KOREANS TRAVELLING OVERSEAS WILL FACE CRIMINAL CHARGES IF THEY USE MARIJUANA
- October 30, 2018
Over the course of several years, the global marijuana debate has taken some interesting turns, particularly in the Asian-Pacific region of the world. Recently, Australia fully legalized medical cannabis and is preparing to conduct the first study of the drug’s effectiveness on brain tumors. Likewise, the Pacific Island Nation of Vanuatu has also permitted medical marijuana in light of a rise in diabetes. Still, these laws are confined to national laws and regulations and may change once a resident crosses borders. For example, Canadians can only carry cannabis on domestic flights (not international) and may face repercussions in the United States. In a similar fashion, Korean travelers might be facing more severe problems down the road, based on a recent story. Here is a closer look at why Koreans may face criminal charges if they visit other countries and smoke weed.
Trouble in Paradise
Back in August, the Korean Customs Service (through the Korean Times) announced that any Koreans who travel to Canada or other countries will not be allowed to smoke marijuana and anyone who has consumed the drug could face criminal charges. However, in a recent announcement, officials have laid down a stricter mandate. As dictated by Yoon Se-jin (Head of the Narcotics Crime Investigation Division at Gyeonggi Nambu Provincial Police Agency), any Korean will face criminal charges for consuming weed (even in countries where the drug is 100% legal). No exceptions will be made.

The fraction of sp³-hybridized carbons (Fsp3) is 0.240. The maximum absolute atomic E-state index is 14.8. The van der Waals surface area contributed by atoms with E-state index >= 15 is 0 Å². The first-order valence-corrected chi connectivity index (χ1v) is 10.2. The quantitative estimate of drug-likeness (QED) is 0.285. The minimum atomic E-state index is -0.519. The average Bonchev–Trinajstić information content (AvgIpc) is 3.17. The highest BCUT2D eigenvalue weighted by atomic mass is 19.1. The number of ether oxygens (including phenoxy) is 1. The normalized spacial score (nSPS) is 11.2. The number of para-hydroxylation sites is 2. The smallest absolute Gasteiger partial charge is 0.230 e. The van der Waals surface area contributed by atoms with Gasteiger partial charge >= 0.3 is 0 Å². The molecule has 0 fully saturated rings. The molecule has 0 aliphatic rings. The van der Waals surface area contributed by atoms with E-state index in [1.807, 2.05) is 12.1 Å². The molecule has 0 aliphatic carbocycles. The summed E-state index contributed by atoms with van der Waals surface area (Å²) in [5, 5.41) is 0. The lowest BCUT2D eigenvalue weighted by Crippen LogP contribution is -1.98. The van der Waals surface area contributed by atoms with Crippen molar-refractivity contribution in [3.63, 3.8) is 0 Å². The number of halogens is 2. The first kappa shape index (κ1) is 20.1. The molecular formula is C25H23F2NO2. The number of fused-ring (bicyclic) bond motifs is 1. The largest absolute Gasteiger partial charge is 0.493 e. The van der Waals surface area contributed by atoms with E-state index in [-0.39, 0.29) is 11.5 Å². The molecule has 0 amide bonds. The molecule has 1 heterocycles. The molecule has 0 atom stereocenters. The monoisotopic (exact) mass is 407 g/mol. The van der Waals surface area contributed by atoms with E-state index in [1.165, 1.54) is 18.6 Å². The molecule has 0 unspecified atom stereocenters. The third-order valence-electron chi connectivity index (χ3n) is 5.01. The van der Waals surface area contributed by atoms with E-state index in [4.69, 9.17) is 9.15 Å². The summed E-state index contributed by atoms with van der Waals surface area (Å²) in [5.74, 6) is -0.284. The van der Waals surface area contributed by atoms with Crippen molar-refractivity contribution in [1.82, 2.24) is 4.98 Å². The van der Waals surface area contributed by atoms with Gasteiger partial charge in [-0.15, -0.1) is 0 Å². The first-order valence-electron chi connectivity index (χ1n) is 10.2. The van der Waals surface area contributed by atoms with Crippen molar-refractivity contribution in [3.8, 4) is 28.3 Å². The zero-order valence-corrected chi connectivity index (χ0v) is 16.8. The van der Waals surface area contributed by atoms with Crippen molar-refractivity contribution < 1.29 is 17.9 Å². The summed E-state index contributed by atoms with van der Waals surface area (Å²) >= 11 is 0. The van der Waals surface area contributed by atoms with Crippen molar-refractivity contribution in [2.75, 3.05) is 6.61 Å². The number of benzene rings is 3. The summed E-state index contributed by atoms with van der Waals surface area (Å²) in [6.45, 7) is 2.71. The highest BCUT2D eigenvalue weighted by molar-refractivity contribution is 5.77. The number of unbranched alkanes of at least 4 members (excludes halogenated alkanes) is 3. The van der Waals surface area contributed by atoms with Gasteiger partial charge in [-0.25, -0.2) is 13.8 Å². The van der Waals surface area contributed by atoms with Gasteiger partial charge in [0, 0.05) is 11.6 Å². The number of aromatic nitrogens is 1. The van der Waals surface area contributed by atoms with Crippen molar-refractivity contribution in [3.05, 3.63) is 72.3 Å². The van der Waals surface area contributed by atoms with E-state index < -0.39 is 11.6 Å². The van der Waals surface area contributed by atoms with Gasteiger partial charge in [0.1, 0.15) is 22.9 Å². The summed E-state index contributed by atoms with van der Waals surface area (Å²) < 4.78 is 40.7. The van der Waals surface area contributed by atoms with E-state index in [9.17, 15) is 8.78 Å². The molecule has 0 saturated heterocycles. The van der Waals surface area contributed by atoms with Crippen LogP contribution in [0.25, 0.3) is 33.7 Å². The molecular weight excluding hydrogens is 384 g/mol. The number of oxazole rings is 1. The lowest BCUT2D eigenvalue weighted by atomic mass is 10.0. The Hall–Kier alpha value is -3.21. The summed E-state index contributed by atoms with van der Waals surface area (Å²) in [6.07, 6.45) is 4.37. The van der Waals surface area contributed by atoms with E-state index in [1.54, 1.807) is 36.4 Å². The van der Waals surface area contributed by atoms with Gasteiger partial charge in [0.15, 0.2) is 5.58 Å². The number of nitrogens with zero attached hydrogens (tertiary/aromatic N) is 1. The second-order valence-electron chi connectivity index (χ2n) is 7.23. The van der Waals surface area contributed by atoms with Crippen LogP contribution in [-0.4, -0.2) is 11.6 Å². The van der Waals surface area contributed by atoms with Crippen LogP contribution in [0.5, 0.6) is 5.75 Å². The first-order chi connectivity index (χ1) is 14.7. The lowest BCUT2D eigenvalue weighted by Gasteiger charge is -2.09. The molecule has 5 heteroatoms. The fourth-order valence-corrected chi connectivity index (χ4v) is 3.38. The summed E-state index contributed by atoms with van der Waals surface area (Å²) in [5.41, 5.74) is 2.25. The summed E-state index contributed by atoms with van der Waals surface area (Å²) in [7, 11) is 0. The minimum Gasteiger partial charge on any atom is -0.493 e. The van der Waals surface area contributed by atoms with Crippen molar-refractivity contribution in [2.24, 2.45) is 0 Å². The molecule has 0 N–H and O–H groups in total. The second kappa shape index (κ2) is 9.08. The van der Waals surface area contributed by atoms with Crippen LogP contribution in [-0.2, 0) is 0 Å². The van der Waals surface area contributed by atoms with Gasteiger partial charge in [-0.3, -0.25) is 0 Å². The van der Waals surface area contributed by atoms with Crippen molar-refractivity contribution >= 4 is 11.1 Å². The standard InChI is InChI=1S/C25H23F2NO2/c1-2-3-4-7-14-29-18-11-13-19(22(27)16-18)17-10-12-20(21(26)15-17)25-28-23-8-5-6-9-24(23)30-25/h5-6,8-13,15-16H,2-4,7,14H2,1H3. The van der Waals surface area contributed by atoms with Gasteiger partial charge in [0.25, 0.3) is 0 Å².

As a whole, 250,000 Korean Canadians who call our northern neighbor home could face troubling issues, and this announcement also begs another question: what will happen to Canadians who come from other countries, overall? Unfortunately, the Canadian government pointed out that it cannot intervene in the Korean mandate. In another statement, Canadian officials explained that Canada is standing firm on international drug control and will continue to maintain a strong relationship with other countries (like Korea) for this benefit. For now, visitors will have to consider the travel advisory guide offered by the Canadian government.
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